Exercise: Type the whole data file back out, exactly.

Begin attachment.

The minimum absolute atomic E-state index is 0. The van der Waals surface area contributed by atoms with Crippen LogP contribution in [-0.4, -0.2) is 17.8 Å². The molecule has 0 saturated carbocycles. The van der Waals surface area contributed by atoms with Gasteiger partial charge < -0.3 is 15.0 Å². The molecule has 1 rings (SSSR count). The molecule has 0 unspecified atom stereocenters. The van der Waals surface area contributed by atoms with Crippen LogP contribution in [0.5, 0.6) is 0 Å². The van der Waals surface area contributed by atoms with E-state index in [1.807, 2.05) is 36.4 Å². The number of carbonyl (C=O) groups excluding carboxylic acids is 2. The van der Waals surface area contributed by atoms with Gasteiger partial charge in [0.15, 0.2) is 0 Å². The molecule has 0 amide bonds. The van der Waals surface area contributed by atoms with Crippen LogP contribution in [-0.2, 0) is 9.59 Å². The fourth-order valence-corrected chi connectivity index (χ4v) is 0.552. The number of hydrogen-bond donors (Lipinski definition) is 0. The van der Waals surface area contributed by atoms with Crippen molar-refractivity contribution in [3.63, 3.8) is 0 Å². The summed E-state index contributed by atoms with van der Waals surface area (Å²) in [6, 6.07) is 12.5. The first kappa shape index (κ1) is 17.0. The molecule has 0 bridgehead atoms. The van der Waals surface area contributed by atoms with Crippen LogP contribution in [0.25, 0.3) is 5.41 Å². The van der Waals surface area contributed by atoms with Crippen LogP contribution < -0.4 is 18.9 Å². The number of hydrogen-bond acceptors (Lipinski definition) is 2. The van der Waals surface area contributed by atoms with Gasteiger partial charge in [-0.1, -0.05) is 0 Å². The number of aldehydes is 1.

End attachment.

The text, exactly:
The minimum absolute atomic E-state index is 0. The van der Waals surface area contributed by atoms with Crippen LogP contribution in [-0.4, -0.2) is 17.8 Å². The molecule has 0 saturated carbocycles. The van der Waals surface area contributed by atoms with Gasteiger partial charge < -0.3 is 15.0 Å². The molecule has 1 rings (SSSR count). The molecule has 0 unspecified atom stereocenters. The van der Waals surface area contributed by atoms with Crippen LogP contribution in [0.5, 0.6) is 0 Å². The van der Waals surface area contributed by atoms with E-state index in [1.807, 2.05) is 36.4 Å². The number of carbonyl (C=O) groups excluding carboxylic acids is 2. The van der Waals surface area contributed by atoms with Gasteiger partial charge in [0.15, 0.2) is 0 Å². The molecule has 0 amide bonds. The van der Waals surface area contributed by atoms with Crippen LogP contribution in [-0.2, 0) is 9.59 Å². The fourth-order valence-corrected chi connectivity index (χ4v) is 0.552. The number of hydrogen-bond donors (Lipinski definition) is 0. The van der Waals surface area contributed by atoms with Crippen molar-refractivity contribution in [3.63, 3.8) is 0 Å². The summed E-state index contributed by atoms with van der Waals surface area (Å²) in [6, 6.07) is 12.5. The first kappa shape index (κ1) is 17.0. The molecule has 0 bridgehead atoms. The van der Waals surface area contributed by atoms with Crippen LogP contribution in [0.25, 0.3) is 5.41 Å². The van der Waals surface area contributed by atoms with Crippen LogP contribution < -0.4 is 18.9 Å². The number of hydrogen-bond acceptors (Lipinski definition) is 2. The van der Waals surface area contributed by atoms with Gasteiger partial charge in [-0.1, -0.05) is 0 Å². The number of aldehydes is 1.